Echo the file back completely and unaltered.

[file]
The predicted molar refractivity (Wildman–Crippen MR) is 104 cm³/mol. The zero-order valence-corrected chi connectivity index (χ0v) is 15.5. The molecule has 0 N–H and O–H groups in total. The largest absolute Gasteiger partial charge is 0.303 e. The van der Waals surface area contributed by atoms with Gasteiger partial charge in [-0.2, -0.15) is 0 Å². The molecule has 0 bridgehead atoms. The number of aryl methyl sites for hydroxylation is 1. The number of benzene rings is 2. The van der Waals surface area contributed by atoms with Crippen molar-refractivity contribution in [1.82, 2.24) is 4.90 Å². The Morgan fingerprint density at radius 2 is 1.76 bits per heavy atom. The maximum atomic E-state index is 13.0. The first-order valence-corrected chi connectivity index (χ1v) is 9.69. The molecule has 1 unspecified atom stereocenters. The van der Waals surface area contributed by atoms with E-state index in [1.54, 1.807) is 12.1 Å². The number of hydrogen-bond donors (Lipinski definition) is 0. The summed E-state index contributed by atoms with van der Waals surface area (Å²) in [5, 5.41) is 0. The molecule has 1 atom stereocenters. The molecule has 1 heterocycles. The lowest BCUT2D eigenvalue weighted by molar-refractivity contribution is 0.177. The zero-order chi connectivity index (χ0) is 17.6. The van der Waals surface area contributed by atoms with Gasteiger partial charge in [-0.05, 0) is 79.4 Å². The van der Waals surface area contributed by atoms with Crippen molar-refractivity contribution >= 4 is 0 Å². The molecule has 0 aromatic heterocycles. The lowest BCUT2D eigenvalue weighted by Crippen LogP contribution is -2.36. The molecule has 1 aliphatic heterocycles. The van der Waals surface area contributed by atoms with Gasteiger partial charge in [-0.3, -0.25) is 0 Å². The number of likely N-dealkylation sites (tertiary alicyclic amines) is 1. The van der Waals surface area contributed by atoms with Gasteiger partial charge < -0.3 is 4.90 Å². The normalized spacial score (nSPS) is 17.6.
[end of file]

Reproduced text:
The predicted molar refractivity (Wildman–Crippen MR) is 104 cm³/mol. The zero-order valence-corrected chi connectivity index (χ0v) is 15.5. The molecule has 0 N–H and O–H groups in total. The largest absolute Gasteiger partial charge is 0.303 e. The van der Waals surface area contributed by atoms with Gasteiger partial charge in [-0.2, -0.15) is 0 Å². The molecule has 0 bridgehead atoms. The number of aryl methyl sites for hydroxylation is 1. The number of benzene rings is 2. The van der Waals surface area contributed by atoms with Crippen molar-refractivity contribution in [1.82, 2.24) is 4.90 Å². The Morgan fingerprint density at radius 2 is 1.76 bits per heavy atom. The maximum atomic E-state index is 13.0. The first-order valence-corrected chi connectivity index (χ1v) is 9.69. The molecule has 1 unspecified atom stereocenters. The van der Waals surface area contributed by atoms with E-state index in [1.54, 1.807) is 12.1 Å². The number of hydrogen-bond donors (Lipinski definition) is 0. The summed E-state index contributed by atoms with van der Waals surface area (Å²) in [5, 5.41) is 0. The molecule has 1 atom stereocenters. The molecule has 1 heterocycles. The lowest BCUT2D eigenvalue weighted by molar-refractivity contribution is 0.177. The zero-order chi connectivity index (χ0) is 17.6. The van der Waals surface area contributed by atoms with Gasteiger partial charge in [-0.05, 0) is 79.4 Å². The van der Waals surface area contributed by atoms with Crippen molar-refractivity contribution >= 4 is 0 Å². The molecule has 0 aromatic heterocycles. The lowest BCUT2D eigenvalue weighted by Crippen LogP contribution is -2.36. The molecule has 1 aliphatic heterocycles. The van der Waals surface area contributed by atoms with Gasteiger partial charge in [-0.3, -0.25) is 0 Å². The number of likely N-dealkylation sites (tertiary alicyclic amines) is 1. The van der Waals surface area contributed by atoms with Gasteiger partial charge < -0.3 is 4.90 Å². The normalized spacial score (nSPS) is 17.6.